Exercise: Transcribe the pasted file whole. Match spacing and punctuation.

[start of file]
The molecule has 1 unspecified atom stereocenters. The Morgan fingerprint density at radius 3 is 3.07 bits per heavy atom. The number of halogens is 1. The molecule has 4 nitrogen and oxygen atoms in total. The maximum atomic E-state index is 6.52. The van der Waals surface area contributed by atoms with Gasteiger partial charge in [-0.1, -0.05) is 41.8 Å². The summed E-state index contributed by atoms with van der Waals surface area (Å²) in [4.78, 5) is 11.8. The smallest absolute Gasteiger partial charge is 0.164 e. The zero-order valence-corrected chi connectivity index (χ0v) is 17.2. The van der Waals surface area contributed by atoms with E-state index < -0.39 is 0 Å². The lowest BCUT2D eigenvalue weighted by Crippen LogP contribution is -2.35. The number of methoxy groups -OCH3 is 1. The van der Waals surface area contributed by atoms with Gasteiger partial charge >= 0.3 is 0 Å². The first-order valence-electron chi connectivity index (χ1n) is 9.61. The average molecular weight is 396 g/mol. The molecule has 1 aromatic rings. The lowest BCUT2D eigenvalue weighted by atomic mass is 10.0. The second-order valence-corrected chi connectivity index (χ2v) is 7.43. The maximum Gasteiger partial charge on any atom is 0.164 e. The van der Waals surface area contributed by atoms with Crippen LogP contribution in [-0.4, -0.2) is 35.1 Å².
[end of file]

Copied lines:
The molecule has 1 unspecified atom stereocenters. The Morgan fingerprint density at radius 3 is 3.07 bits per heavy atom. The number of halogens is 1. The molecule has 4 nitrogen and oxygen atoms in total. The maximum atomic E-state index is 6.52. The van der Waals surface area contributed by atoms with Gasteiger partial charge in [-0.1, -0.05) is 41.8 Å². The summed E-state index contributed by atoms with van der Waals surface area (Å²) in [4.78, 5) is 11.8. The smallest absolute Gasteiger partial charge is 0.164 e. The zero-order valence-corrected chi connectivity index (χ0v) is 17.2. The van der Waals surface area contributed by atoms with E-state index < -0.39 is 0 Å². The lowest BCUT2D eigenvalue weighted by Crippen LogP contribution is -2.35. The number of methoxy groups -OCH3 is 1. The van der Waals surface area contributed by atoms with Gasteiger partial charge >= 0.3 is 0 Å². The first-order valence-electron chi connectivity index (χ1n) is 9.61. The average molecular weight is 396 g/mol. The molecule has 1 aromatic rings. The lowest BCUT2D eigenvalue weighted by atomic mass is 10.0. The second-order valence-corrected chi connectivity index (χ2v) is 7.43. The maximum Gasteiger partial charge on any atom is 0.164 e. The van der Waals surface area contributed by atoms with Crippen LogP contribution in [-0.4, -0.2) is 35.1 Å².